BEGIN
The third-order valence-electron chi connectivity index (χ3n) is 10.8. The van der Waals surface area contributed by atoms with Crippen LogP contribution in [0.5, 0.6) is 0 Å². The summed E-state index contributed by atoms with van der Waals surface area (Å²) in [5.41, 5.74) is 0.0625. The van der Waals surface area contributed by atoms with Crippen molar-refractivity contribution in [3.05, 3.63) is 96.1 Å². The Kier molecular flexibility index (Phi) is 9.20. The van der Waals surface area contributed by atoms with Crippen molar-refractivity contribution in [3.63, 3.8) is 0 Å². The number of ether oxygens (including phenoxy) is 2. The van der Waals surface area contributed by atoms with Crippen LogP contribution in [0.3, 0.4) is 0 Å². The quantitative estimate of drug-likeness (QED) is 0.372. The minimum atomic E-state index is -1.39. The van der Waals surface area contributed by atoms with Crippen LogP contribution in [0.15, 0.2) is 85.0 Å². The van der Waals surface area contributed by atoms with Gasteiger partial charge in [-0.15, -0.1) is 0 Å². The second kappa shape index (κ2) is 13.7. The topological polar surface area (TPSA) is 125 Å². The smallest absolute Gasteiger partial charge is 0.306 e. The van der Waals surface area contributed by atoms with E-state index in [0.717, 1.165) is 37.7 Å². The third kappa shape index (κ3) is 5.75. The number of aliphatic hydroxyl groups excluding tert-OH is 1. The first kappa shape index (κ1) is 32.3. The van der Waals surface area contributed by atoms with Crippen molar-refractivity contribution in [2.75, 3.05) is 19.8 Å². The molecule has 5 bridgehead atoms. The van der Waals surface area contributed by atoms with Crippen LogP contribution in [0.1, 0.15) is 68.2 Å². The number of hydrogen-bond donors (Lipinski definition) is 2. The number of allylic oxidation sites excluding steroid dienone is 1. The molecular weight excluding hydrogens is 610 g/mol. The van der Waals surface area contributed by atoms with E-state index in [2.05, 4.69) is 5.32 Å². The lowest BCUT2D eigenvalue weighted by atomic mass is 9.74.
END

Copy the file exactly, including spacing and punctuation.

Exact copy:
The third-order valence-electron chi connectivity index (χ3n) is 10.8. The van der Waals surface area contributed by atoms with Crippen LogP contribution in [0.5, 0.6) is 0 Å². The summed E-state index contributed by atoms with van der Waals surface area (Å²) in [5.41, 5.74) is 0.0625. The van der Waals surface area contributed by atoms with Crippen molar-refractivity contribution in [3.05, 3.63) is 96.1 Å². The Kier molecular flexibility index (Phi) is 9.20. The van der Waals surface area contributed by atoms with Crippen molar-refractivity contribution in [3.63, 3.8) is 0 Å². The number of ether oxygens (including phenoxy) is 2. The van der Waals surface area contributed by atoms with Crippen LogP contribution in [0.3, 0.4) is 0 Å². The quantitative estimate of drug-likeness (QED) is 0.372. The minimum atomic E-state index is -1.39. The van der Waals surface area contributed by atoms with Crippen LogP contribution in [0.15, 0.2) is 85.0 Å². The van der Waals surface area contributed by atoms with Gasteiger partial charge in [-0.15, -0.1) is 0 Å². The second kappa shape index (κ2) is 13.7. The topological polar surface area (TPSA) is 125 Å². The smallest absolute Gasteiger partial charge is 0.306 e. The van der Waals surface area contributed by atoms with E-state index in [0.717, 1.165) is 37.7 Å². The third kappa shape index (κ3) is 5.75. The number of aliphatic hydroxyl groups excluding tert-OH is 1. The first kappa shape index (κ1) is 32.3. The van der Waals surface area contributed by atoms with Crippen molar-refractivity contribution in [2.75, 3.05) is 19.8 Å². The molecule has 5 bridgehead atoms. The van der Waals surface area contributed by atoms with Crippen LogP contribution in [0.1, 0.15) is 68.2 Å². The number of hydrogen-bond donors (Lipinski definition) is 2. The number of allylic oxidation sites excluding steroid dienone is 1. The molecular weight excluding hydrogens is 610 g/mol. The van der Waals surface area contributed by atoms with E-state index in [2.05, 4.69) is 5.32 Å². The lowest BCUT2D eigenvalue weighted by atomic mass is 9.74.